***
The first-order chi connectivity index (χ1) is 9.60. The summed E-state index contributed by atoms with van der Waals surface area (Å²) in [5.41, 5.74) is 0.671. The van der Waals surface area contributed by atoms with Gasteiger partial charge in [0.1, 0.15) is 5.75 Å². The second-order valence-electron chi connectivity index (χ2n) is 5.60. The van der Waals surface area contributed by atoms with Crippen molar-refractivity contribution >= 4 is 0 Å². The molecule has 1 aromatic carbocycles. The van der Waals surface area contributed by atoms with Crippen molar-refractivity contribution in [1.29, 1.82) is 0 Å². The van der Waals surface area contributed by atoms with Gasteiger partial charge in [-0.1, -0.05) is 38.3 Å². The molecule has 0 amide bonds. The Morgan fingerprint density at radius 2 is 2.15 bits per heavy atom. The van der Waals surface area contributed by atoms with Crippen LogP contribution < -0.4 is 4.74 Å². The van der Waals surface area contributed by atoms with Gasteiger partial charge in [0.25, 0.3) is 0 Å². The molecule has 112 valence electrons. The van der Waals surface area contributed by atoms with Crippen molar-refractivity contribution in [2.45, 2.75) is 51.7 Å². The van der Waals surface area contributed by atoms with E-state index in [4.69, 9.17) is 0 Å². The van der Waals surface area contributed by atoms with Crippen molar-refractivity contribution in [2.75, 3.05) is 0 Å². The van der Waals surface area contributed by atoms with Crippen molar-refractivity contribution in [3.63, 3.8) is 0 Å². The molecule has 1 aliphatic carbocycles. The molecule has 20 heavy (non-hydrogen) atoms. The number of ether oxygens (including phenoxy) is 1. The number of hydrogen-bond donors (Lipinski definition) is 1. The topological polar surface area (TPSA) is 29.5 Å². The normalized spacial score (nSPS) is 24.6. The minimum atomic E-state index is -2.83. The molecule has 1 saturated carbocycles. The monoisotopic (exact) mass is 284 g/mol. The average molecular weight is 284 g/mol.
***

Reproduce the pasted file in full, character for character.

The first-order chi connectivity index (χ1) is 9.60. The summed E-state index contributed by atoms with van der Waals surface area (Å²) in [5.41, 5.74) is 0.671. The van der Waals surface area contributed by atoms with Gasteiger partial charge in [0.1, 0.15) is 5.75 Å². The second-order valence-electron chi connectivity index (χ2n) is 5.60. The van der Waals surface area contributed by atoms with Crippen molar-refractivity contribution >= 4 is 0 Å². The molecule has 1 aromatic carbocycles. The van der Waals surface area contributed by atoms with Crippen molar-refractivity contribution in [1.29, 1.82) is 0 Å². The van der Waals surface area contributed by atoms with Gasteiger partial charge in [-0.1, -0.05) is 38.3 Å². The molecule has 0 amide bonds. The Morgan fingerprint density at radius 2 is 2.15 bits per heavy atom. The van der Waals surface area contributed by atoms with Crippen LogP contribution < -0.4 is 4.74 Å². The van der Waals surface area contributed by atoms with Gasteiger partial charge in [0.25, 0.3) is 0 Å². The molecule has 112 valence electrons. The van der Waals surface area contributed by atoms with Crippen molar-refractivity contribution in [2.45, 2.75) is 51.7 Å². The van der Waals surface area contributed by atoms with E-state index in [4.69, 9.17) is 0 Å². The van der Waals surface area contributed by atoms with Crippen molar-refractivity contribution in [2.75, 3.05) is 0 Å². The van der Waals surface area contributed by atoms with Crippen molar-refractivity contribution in [3.63, 3.8) is 0 Å². The molecule has 1 aliphatic carbocycles. The molecule has 20 heavy (non-hydrogen) atoms. The number of ether oxygens (including phenoxy) is 1. The number of hydrogen-bond donors (Lipinski definition) is 1. The topological polar surface area (TPSA) is 29.5 Å². The normalized spacial score (nSPS) is 24.6. The minimum atomic E-state index is -2.83. The molecule has 1 saturated carbocycles. The monoisotopic (exact) mass is 284 g/mol. The average molecular weight is 284 g/mol.